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When a Will is not the way

Usually court cases are of interest only to lawyers and to the people directly involved in the case, but sometimes a case is of universal interest and mentioned frequently - as with Ilott v Mitson.

Mrs Jackson made a Will leaving her entire estate to Charity. She also signed a note explaining why she did not wish to benefit her daughter. After she died, Heather, the daughter objected and brought a claim under the 1975 inheritance (Provision for Family and Dependents) Act. She was awarded £164,000 by the Court of Appeal.

The journey of this case through the courts is not yet over and the decision of the next Court, the Supreme Court, will be very important. What is very clear, however, is that where someone wishes to cut a close relative out of their Will much care is needed.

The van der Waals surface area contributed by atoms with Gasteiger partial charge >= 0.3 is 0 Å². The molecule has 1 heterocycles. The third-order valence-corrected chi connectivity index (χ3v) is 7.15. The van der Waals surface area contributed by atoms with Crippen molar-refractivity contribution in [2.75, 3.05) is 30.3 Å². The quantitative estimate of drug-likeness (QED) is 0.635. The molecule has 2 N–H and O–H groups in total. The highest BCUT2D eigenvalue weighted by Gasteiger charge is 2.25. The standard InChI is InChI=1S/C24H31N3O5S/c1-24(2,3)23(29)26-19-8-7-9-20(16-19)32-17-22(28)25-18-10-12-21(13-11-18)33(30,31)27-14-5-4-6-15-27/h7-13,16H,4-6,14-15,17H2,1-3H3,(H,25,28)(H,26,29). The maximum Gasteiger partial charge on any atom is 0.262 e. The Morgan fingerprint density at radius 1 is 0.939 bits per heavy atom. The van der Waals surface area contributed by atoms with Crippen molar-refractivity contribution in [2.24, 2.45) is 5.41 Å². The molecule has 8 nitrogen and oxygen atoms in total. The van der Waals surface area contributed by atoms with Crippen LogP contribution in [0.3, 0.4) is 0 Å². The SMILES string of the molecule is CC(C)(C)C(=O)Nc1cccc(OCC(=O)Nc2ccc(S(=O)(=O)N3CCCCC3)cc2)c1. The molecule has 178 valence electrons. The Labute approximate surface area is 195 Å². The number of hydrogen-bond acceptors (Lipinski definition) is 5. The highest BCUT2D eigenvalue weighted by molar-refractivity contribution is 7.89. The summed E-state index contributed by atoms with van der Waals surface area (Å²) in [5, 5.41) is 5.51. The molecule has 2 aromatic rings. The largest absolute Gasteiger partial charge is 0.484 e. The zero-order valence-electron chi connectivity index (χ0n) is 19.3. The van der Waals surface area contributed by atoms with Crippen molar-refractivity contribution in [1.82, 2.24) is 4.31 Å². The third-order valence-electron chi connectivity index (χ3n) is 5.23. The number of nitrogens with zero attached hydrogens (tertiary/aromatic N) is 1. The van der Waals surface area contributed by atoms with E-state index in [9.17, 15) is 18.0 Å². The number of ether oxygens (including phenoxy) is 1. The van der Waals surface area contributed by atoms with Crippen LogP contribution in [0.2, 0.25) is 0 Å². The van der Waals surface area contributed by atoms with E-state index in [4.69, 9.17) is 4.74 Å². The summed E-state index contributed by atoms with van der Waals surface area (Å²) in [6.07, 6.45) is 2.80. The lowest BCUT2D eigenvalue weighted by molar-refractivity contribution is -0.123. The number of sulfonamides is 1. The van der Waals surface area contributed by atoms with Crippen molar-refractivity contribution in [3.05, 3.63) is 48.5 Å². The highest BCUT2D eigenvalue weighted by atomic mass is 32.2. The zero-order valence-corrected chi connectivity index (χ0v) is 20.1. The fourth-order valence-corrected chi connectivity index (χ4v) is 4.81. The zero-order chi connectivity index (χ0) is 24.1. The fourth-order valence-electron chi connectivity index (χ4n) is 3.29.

Professional advice is recommended so that all suitable steps can be taken.  A note signed by the deceased becomes very important evidence for the Court. Not only should there be an explanation of the reasons to leave out that person from the Will, but also the positive reasons why the beneficiary was chosen.

Sometimes it might be worth leaving a sum of money to a person with a clause stating that if they contest the Will this legacy will be lost. Of course for this to be a deterrent the legacy needs to be for a reasonable amount.

Despite this case it is still much better to make a Will than die without one. A professionally prepared Will gives you the best chance of your wishes being carried through.

For additional information on this article please contact our Wills and Probate Department on 01905 721600.

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